From the 1st August 2019 the Education and Skills Funding Agency (ESFA) is no longer accountable for the totality of the Adult Education Budget (AEB).  Mayoral Combined Authorities (MCAs) and the Greater London Authority (GLA) have responsibility for funding adult education in their local areas, giving greater powers to local areas.

These changes were outlined in the Adult education budget: changing context and the arrangements for 2016 to 2017 and the Industrial Strategy: building a Britain fit for the future.

The ESFA guidance for providers on AEB devolution provides advice for providers, information on responsibilities for the devolved authorities and a background to devolution.

The devolved areas have their own Funding and Performance Management rules, which are linked to below alongside each combined authority’s AEB webpage:

Cambridgeshire and Peterborough Combined Authority

Cambridgeshire and Peterborough Combined Authority Adult Education Budget

Greater London Authority

Information for GLA AEB Providers

Greater Manchester Combined Authority

GMCA Adult Education Budget

Liverpool City Region Combined Authority

Liverpool City Region Combined Authority Adult Education Budget

North of Tyne Combined Authority

NTCA Adult Education Budget

Sheffield City Region

Sheffield City Region Adult Education Budget

Tees Valley Combined Authority

Tees Valley Combined Authority Adult Education Budget

West Midlands Combined Authority

WMCA Adult Education Budget

West of England Combined Authority

West of England Combined Authority Adult Education

West Yorkshire Combined Authority

West Yorkshire Combined Authority Adult Education Budget

This means that as of the 1st August 2019 the ESFA is no longer accountable for administering AEB in these areas.

Frequently Asked Questions about Devolution
How will learner eligibility be determined?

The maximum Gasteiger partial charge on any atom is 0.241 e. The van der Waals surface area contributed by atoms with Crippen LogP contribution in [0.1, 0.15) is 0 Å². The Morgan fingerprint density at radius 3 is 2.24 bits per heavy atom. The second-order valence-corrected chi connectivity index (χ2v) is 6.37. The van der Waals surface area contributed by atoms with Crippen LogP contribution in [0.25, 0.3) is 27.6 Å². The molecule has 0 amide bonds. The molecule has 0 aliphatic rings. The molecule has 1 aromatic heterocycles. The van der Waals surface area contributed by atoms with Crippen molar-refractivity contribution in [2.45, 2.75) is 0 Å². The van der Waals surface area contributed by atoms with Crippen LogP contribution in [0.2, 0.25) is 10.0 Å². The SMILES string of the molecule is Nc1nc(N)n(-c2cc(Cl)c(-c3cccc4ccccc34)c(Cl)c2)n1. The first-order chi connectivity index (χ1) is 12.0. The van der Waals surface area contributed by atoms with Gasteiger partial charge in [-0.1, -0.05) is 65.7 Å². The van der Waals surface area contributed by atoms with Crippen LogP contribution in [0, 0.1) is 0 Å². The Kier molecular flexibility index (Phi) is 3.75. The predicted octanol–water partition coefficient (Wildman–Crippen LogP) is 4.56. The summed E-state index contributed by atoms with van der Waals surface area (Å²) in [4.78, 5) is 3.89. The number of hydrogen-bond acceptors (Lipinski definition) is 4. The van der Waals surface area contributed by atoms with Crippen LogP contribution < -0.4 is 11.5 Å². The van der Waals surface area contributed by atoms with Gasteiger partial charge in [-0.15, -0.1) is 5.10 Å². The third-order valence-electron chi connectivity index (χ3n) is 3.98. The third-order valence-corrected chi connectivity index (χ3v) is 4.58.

Funding of the learner will be determined by their residency postcode prior to enrolment (DFE, Devolution of adult education functions from Academic Year 2019/20). Learner residency is an important element of eligibility for funding and we anticipate some issues particularly for learners that live outside but work in the devolved area.

What is the low wage threshold?

The low wage threshold was introduced this year as a trial by the ESFA to encourage career progression for low paid adult workers. This enabled employed learners who were on low wages to be eligible for full funding for qualifications up to and including level 2.

From 2019/20 the low-wage threshold has been increased in line with the national living work to £16,009.50 and £19,890 in London. Self employed learners are also eligible.

One example of this is ESOL where the low wage threshold for employed learners will enable those whose first language is not English to access ESOL qualifications to provide the language skills that they need for career progression.

What is not included in devolution?

Apprenticeships and Traineeships as these will remain nationally funded.

How much provision will be grant funded and how much will be procured?

All Colleges and Local Authorities will be grant funded if they are in the local area. In addition to this the MCA or GLA will determine a proportion to be procured. We know that the amount for procurement in London for 2019/20 this will be 10% of the overall Adult Education Budget which is £311,000,000. The contracts awarded in London will be four year contracts managed by the GLA. The minimum contract value in London will be £400,000 and the maximum will be £10,000,000.

The procured AEB contracts in London are split between employed and unemployed learners with 75% allocated to unemployed learners.

How will AEB provider allocations to non-devolved areas be determined?

Calculating AEB provider allocations to non-devolved areas will be based on last year’s provider performance in those areas. If providers are delivering to eligible adults in a devolved area they will have to manage separate contracts for nationally funded programmes such as traineeships and devolved AEB.

How could this change provider delivery patterns?

Colleges will focus on their local areas and they additionally they may also increase their adult funding via competitive procurement process. There may be new providers through AEB that historically always used to subcontract.

Which qualifications align to sector priorities in the devolved areas?

Key themes coming through in the devolved area skills strategies include:

  • ESOL
  • Creative and Digital
  • Health and Social Care
  • Construction
  • English and Maths
  • Logistics
  • Retail